By Nawal Qarooni Casiano
The story begins, “Every other Saturday, my dad wakes me up early. ‘Come on, m’ijo,’ he says. “Vamos al Otro Lado.’”
The Other Side refers to Mexico, where the young protagonist joins his father on a habitual weekend excursion back and forth between countries. It is full of vibrant colors and joyful encounters. They buy medicine. They grab chanclas, Mexican cokes, sweet Gansitos, and a jar of honey. It is rife with heart-warming moments as the two cross errands off the list while enjoying mango and melon paletas, visiting Tio Mateo, and experiencing the beautiful energy of el Otro Lado.
Written by David Bowles, the award-winning author of They Call Me Güero, the gorgeous picture book My Two Border Towns tells the story of a young boy living on the border, in a space that fluidly draws upon both the United States and Mexico, and its special borderland nuances. There is joy but there is also sadness as the boy interacts with refugees seeking asylum, stuck in camps on one side. Erika Meza illustrated the story, paying careful attention to the layers of detail that folks from the border would recognize—what Bowles called “rewarding for people in this community in a rewarding way.”
“In a transnational community, the qualities of our culture are still there,” Bowles said. “But they’re macerated by other cultural elements. There are similarities, but the balance is different.”
It was important to both Bowles and Meza to get those balances right.
“I wanted for children to see themselves or for people who are afraid of the community because of the rhetoric to see that we have developed all kinds of systems for taking care of each other,” Bowles said. “Border folk are often viewed negatively instead of the culturally rich people we are.”
The book is inspired by Bowles’s own life. He and his family live right on the border, on a road that leads to the bridge that takes you directly to Mexico. Many of his friends and family live in the Mexican border town of Nuevo Progreso.
“Because of Trump’s increasingly Draconian ways of dealing with refugees, the families camped in the pedestrian walkways grew, and we began to get to know them.”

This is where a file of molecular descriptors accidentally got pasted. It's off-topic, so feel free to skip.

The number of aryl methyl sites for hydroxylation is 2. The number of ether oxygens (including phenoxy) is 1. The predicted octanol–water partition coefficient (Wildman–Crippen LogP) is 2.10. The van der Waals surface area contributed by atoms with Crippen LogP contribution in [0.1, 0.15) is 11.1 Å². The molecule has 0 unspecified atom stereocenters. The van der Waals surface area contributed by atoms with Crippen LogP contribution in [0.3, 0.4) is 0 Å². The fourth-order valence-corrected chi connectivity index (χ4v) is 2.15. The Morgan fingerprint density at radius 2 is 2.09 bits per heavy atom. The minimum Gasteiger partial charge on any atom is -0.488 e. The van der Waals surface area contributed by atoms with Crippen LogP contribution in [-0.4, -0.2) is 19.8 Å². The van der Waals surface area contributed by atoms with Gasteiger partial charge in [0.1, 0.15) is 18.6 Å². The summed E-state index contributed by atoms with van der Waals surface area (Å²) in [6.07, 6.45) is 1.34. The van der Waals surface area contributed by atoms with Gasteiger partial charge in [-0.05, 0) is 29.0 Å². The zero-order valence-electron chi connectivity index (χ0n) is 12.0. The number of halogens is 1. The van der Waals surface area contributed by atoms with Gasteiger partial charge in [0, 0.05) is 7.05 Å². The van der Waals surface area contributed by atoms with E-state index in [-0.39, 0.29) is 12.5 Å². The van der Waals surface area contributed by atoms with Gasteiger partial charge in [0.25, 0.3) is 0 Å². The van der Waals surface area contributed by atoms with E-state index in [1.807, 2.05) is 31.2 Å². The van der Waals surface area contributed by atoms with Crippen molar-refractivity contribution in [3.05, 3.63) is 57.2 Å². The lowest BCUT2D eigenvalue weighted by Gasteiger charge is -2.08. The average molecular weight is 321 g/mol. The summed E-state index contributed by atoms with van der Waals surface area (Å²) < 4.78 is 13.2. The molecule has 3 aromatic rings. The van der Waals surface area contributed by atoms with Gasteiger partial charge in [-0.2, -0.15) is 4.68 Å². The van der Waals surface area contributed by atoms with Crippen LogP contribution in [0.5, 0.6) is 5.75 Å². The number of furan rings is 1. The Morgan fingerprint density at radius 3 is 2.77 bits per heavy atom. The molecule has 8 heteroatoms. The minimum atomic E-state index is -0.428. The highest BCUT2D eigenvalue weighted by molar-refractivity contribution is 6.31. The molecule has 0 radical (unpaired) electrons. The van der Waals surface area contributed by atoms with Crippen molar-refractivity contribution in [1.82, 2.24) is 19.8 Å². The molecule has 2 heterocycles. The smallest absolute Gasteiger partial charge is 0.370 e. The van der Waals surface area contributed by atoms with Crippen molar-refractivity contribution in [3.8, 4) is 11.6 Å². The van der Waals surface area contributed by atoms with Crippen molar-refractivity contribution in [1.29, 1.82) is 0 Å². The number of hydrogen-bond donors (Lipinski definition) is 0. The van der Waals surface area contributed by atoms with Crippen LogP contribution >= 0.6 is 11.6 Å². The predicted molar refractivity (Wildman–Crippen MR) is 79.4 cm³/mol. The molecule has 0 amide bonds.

So it was the idea of crossing regularly, combined with kids seeing others living in confined spaces, that was the genesis of this book’s idea, Bowles said.
“I thought about my son’s experience seeing this, blending with the current crisis,” Bowles said. “And thought about how to grapple with that in a way that a child could understand.”
In the picture book, police checkpoints are depicted. Passports must be shown. Refugee families with children stuck at the border are also shown, camped along the edge of town, “stuck between two countries.”
Bowles’s language here is precise: “The US says there’s no room, and Mexico says it can hardly look after its own gente.”
That theme of community care runs deep. The young boy brings toys and gifts to the children camped at the border, sprinkling joy and love in an otherwise devastating scene.
“One of the most important lessons we wanted to teach our kids since I’m the first generation to go to college, is the responsibility that comes with privilege. We continually remind them of their roots,” Bowles said. “When you have the privilege to move back and forth, you have a responsibility to do some providing.”
Bowles highlights the interconnectedness between the countries. Folks who need cheaper medicine often get it in Mexico. Bowles’s family doctor is in Mexico. There is a rich economic and cultural web that Meza replicates in the illustrations. Having grown up on the San Diego Tijuana border, she understands from firsthand experience.
“You fall asleep, you wake up, and you know what side you’re on,” Meza said. “Just from a glimpse, you can tell.” She referenced the 50s and 60s nostalgia, the pastels in the shops and the lamp posts; the soft blues, pinks, and peaches.
As such, Erika worked on the color palettes extensively, first in collage style, to strike the right balance of richness and soft pastels as differences between the towns. Some of her process images are included here.
As with all cultures and peoples, the Mexican story is not a monolith. “This is not a generic Latin story. It is not like: Mexican? Tick, checked off with the movie Coco. People from the border, you don’t see them except for Narco shows,” Meza said.
Negative depictions of the border cannot be the only narrative our young people know. It is crucial we have discussions with youth about the compassion, care, and connectedness that also exists. And this book provides that platform. While the political message in the text is dealt with subtly, there is a clear undercurrent, too, grappling with the tragedy.
“You have to be able to talk about these things with kids or it hampers their ability to be humane,” Bowles said. “This 60-mile strip…it colors the way you think of yourself as a border person. It is not fair. We love them. We want them.”
David Bowles is a Mexican American author and translator from south Texas. Among his two dozen books are the multiple-award-winning They Call Me Güero, as well as the speculative series Garza Twins, 13th Street, Clockwork Curandera, Tales of the Feathered Serpent and The Path. His work been published in multiple anthologies such as Reclaim the Stars, Rural Voices, and Living Beyond Borders, plus venues like The New York Times, School Library Journal, and The Journal of Children’s Literature. My Two Border Towns is David’s debut picture book.